In early March, United States of America President Donald Trump tweeted a statistic that stirred confusion amongst the public and it has caused lasting uproar amongst many media personnel, everyday people and within various health sectors.
The tweet that generated almost 300,000 retweets was a comparison of the flu (influenza) to the current novel coronavirus, SARS-Cov and the deadly disease that it causes, COVID-19. “The flu killed 37,000 Americans and it averages between 27,000 and 70,000 per year”, POTUS reminded. At that time, only 546 confirmed cases of coronavirus were listed and the rest of the tweet read a lot like a downplay to the severity of the virus.
A lot of people, besides the president, have been comparing the new SARS-Cov Coronavirus to the flu. Innumerable write-ups and blogs, all over the internet, have been trying to pacify people about the coronavirus by repeating this comparison without any facts or scientific basis; only hyperbole. The problem with this downplaying is it comes off as a dangerously short-sighted attempt to abolish the truth about the virus. Yes, the flu is a yearly threat to our health and that is something that no one should overlook but the novel coronavirus, SARS-Cov, has all the potential to be worse than a typical flu season, as has been very clearly demonstrated to date. Comparing the two is not particularly helpful right now and it is just adding fuel to the fire.
As of April 15, a total of 618,325 cases were documented for SARS-Cov Coronavirus/COVID-19 in the United States of America, as well as 26,290 deaths; with this, the United States of America now leads the world in total confirmed cases and the total number of people who have died. It is truly appalling to see how this virus affects the world: immobilizing various industries and corporate sectors while showing no clear sign for abatement because new outbreaks are being reported on an almost daily basis and there is no clear proof that we can build immunity to the virus or whether said immunity, if it develops, is lasting.
The SARS-Cov Coronavirus/COVID-19 outbreak continues to evolve by numbers and in mutations — inflicting tremendous tolls on people around the country, including racial minorities. Since various comparisons and misinformation has been making rounds in the public discourse lately, let me discuss the important differences between the two viruses and how they spread.
SARS-Cov Coronavirus/COVID-19 Vs. Influenza: The Similarities
First off, Influenza (commonly referred to as the flu) and SARS-Cov coronavirus have comparable disease presentation. Both viruses typically cause respiratory infection, which results in a broad spectrum of illnesses from asymptomatic or mild through to serious condition.
In terms of transmission, both viruses are transmitted by contact, droplets, and fomites. Consequently, the same public health measures (coughing into the elbow or into a tissue) and wearing masks are encouraged to prevent infection.
SARS-Cov Coronavirus Vs. Influenza: The Differences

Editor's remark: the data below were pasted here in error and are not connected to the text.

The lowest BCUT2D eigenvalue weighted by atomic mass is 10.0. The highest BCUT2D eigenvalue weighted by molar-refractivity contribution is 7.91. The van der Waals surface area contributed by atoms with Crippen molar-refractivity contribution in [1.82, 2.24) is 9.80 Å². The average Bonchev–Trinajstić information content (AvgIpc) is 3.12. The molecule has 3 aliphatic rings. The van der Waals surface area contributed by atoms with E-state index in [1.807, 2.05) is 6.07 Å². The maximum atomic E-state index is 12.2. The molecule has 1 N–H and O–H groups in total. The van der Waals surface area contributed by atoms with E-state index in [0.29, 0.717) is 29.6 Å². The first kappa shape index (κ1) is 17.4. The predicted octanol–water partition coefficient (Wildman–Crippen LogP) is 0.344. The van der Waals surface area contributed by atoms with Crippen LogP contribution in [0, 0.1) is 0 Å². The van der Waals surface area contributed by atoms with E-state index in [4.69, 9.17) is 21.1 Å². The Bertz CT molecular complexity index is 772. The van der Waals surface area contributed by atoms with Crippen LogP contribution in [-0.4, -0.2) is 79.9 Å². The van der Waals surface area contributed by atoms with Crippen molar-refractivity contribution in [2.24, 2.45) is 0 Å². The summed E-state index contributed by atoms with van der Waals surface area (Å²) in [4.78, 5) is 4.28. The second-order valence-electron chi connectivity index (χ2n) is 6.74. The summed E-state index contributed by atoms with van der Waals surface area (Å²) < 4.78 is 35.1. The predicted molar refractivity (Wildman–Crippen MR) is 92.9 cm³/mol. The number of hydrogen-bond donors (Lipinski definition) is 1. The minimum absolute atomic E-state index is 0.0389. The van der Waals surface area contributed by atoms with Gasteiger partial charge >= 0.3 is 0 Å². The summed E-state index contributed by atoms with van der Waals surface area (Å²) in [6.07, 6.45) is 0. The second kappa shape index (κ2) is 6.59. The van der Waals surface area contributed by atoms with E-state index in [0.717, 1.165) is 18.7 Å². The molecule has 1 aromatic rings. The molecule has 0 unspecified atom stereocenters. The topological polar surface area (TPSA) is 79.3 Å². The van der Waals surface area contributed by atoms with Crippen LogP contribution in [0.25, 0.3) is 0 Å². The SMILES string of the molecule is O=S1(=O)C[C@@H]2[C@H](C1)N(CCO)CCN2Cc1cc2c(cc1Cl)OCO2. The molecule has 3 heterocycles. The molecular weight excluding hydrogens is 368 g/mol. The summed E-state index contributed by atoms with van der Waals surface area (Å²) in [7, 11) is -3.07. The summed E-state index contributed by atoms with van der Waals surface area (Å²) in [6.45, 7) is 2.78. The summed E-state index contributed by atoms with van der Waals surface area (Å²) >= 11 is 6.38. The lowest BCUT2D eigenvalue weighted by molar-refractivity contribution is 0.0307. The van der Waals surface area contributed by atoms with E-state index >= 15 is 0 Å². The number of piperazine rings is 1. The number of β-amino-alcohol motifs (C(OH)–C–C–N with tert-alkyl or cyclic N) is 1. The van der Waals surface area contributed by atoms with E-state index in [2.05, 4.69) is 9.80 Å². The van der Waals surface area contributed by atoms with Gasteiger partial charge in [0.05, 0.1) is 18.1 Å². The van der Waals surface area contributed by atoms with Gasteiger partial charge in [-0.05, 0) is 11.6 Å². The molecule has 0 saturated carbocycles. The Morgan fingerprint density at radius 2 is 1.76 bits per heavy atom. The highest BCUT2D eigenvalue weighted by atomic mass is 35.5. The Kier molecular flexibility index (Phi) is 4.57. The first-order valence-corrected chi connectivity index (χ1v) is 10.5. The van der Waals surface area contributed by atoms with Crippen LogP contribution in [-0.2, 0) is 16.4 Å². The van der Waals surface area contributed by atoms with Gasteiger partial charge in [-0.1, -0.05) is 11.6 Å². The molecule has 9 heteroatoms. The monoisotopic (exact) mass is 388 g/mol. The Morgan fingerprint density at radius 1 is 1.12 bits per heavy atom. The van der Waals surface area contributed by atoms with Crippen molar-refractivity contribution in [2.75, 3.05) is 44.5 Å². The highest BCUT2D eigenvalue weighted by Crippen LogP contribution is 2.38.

The transmission speed, termed transmissibility, seems to be a crucial point of difference between influenza and COVID-19. The serial interval or the time between successive cases for influenza is shorter than that for SARS-Cov Coronavirus. Influenza’s median incubation period, i.e. the time from date of infection to the manifestation of symptoms, is also shorter than for SARS-Cov Coronavirus. Specifically, the serial interval (time between successive cases in a chain of transmission) for SARS-Cov Coronavirus is estimated to be around 5-6 days and up to 14 days, while that for influenza virus is at around 3 days. This means that an influenza outbreak is generally faster to identify and thus, it also makes it more straightforward to identify/trace contacts and possible sources of infection for the flu, as compared to SARS-Cov Coronavirus.
Children are major drivers of influenza transmission in the community while initial data for SARS-Cov Coronavirus suggest that children are generally less affected than adults and that clinical attack rates in the 0-19 age group are low.
Although it appears that the range of symptoms for both viruses is similar, the fraction with serious disease appears to be different. In COVID-19, data shows that up to 80% of infections are mild or asymptomatic while about 15% to 20% develop severe infections requiring hospitalization with need for oxygen supplementation and about another 5% develop critical infections requiring use of a machine (a ventilator) to help them breathe. These fractions for COVID-19 show serious and critical infection would be higher than what is observed for flu infection.
A simple case of influenza typically resolves after about 3 to 7 days following symptom onset while it seems to take 7 to 14 days for COVID-19. Although, for some people, fatigue and cough may linger for up to 2 weeks or longer after onset of influenza symptoms. For seasonal influenza, just over 1 percent of the infected people are hospitalized. However, mortality is, to a large extent, determined by the quality and availability of health care.